What length of wire for a reel?

For the sake of the future reel’s solidity, the first layer will be made with contiguous (or almost contiguous) turns. Taking into account the expansion factor, I calculate a space of 0.4 mm (not 0.3) per turn, over a length of 25 mm, which gives us 60 turns. The other layers will have looser turns, say half as many, or 30 turns per layer. This makes a total of 120 turns. If I take an average diameter of 12.5 mm, so a circumference of 39 mm, this gives a wire length of 4.7 m. To make 22 reels, we need about 100 m, so two DIY coils.

How much will a reel weigh?

According to the seller, 1 kg, or 1000 g, corresponds to 1825 m of wire; a 4.7 m reel will therefore weigh 1000 : 1825 × 4.7 = 2.6 g. It will be seen that the reels made will be closer to 3 g, which implies a slightly longer length of thread.


The winding mandrel

The mandrel is made with the means at hand. Apart from the dimensions of the core, the rest depends on availability. As already mentioned, the core is made of Evergreen tube ø 11 × 25. For the axle, I used an M8 screw and two large washers. The difference in diameter between this screw and the tube (inner ø 9,7) is compensated by a layer of 0.7   thick cardboard. This does not need to be accurate.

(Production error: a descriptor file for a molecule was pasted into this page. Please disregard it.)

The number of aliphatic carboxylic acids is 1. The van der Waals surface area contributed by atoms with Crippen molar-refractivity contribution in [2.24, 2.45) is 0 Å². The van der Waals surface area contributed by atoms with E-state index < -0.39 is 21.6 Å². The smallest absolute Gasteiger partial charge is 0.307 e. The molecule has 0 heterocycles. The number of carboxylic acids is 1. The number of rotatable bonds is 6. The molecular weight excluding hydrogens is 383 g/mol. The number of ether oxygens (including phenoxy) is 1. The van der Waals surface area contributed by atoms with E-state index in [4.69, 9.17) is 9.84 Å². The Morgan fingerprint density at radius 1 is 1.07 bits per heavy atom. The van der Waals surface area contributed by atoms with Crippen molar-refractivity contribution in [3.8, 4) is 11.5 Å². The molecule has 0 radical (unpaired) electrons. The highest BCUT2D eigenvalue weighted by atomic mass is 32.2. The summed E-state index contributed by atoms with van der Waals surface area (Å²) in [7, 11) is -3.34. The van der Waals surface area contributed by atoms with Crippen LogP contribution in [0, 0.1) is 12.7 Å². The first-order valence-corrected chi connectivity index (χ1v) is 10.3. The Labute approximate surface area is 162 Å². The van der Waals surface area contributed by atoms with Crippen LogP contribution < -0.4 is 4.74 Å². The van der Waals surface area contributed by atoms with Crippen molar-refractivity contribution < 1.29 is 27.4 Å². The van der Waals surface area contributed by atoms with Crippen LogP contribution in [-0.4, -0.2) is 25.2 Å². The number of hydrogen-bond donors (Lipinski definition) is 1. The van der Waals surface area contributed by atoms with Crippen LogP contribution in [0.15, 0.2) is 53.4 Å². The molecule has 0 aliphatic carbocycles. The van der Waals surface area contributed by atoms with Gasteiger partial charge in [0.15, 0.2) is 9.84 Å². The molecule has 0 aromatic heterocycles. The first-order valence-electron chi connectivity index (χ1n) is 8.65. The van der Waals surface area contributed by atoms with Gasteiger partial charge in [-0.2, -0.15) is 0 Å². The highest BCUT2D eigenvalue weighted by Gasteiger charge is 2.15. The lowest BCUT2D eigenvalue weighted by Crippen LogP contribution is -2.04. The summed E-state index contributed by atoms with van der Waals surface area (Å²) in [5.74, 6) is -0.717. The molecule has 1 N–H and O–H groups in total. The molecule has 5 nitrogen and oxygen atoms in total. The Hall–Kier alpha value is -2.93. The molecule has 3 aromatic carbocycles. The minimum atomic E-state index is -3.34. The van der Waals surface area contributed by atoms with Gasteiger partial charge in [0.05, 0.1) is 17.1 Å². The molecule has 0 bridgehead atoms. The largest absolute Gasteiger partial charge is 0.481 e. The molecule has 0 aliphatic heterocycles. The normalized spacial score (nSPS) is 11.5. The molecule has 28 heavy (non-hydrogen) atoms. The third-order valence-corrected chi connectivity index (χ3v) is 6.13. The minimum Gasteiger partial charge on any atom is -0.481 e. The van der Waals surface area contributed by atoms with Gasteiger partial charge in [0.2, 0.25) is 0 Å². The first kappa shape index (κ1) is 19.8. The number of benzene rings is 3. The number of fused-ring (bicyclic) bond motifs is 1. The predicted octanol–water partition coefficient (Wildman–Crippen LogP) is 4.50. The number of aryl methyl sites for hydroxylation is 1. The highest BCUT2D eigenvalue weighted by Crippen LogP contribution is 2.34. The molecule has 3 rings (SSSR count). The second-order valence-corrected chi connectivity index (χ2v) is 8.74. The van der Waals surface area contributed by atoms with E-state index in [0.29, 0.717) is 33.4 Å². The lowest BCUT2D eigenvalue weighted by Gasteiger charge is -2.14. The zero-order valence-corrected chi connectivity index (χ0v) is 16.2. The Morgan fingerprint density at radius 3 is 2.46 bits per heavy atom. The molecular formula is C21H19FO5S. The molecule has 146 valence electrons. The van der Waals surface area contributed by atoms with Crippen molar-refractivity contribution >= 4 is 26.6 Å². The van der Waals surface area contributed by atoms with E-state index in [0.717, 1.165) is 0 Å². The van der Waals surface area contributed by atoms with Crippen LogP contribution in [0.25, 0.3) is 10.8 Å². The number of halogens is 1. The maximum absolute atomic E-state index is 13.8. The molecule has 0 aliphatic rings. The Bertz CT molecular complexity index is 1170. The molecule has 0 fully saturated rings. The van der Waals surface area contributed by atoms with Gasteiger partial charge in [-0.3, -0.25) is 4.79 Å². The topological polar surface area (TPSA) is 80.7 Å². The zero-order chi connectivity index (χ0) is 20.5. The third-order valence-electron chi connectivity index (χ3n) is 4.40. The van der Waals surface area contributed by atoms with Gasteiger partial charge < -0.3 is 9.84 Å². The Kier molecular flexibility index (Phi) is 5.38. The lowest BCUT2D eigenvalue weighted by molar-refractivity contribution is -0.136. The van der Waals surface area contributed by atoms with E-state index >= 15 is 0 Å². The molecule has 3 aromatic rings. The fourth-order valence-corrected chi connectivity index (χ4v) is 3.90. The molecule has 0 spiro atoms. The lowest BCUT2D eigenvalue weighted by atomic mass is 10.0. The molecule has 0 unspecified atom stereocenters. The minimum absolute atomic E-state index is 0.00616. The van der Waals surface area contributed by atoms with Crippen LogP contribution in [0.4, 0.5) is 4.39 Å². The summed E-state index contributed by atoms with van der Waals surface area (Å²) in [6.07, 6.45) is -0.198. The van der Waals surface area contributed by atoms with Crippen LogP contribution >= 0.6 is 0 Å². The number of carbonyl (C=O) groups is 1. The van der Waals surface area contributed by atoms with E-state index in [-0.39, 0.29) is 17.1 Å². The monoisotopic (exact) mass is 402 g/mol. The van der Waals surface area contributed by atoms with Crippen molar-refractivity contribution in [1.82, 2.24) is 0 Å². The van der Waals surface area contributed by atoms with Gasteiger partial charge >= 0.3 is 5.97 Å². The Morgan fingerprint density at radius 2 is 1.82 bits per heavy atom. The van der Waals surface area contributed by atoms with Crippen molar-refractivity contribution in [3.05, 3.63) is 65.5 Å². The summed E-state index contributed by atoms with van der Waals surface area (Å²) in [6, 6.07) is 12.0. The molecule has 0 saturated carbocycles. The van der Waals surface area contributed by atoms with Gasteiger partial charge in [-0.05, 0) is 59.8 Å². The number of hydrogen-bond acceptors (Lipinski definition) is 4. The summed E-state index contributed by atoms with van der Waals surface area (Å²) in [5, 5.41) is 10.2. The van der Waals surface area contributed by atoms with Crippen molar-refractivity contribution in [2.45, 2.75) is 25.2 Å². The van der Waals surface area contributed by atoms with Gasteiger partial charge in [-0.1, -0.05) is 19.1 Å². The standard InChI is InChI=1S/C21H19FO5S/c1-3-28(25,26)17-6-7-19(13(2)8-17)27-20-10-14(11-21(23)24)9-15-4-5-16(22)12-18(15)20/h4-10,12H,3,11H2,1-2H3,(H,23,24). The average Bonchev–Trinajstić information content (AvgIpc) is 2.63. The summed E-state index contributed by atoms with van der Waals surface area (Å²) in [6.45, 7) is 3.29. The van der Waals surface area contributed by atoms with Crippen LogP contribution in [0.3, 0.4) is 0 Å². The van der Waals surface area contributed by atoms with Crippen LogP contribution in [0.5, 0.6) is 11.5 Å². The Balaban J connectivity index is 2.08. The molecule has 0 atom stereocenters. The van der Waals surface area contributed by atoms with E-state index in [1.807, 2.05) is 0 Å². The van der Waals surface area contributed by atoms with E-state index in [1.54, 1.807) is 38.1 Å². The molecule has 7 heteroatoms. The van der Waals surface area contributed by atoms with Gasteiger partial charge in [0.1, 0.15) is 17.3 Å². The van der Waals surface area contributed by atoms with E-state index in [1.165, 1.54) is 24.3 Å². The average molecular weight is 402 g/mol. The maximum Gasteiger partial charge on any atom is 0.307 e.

Composition of the mandrel

Preparation of the winding

Once the parts have been assembled, the core and the inner faces of the flanges are coated with grease.

The surfaces are coated with grease

Then a plastic film, cut from a packaging bag, is rolled up and taped to the core. Note: the tape is on the outside, not stuck to the core!

Covering with plastic film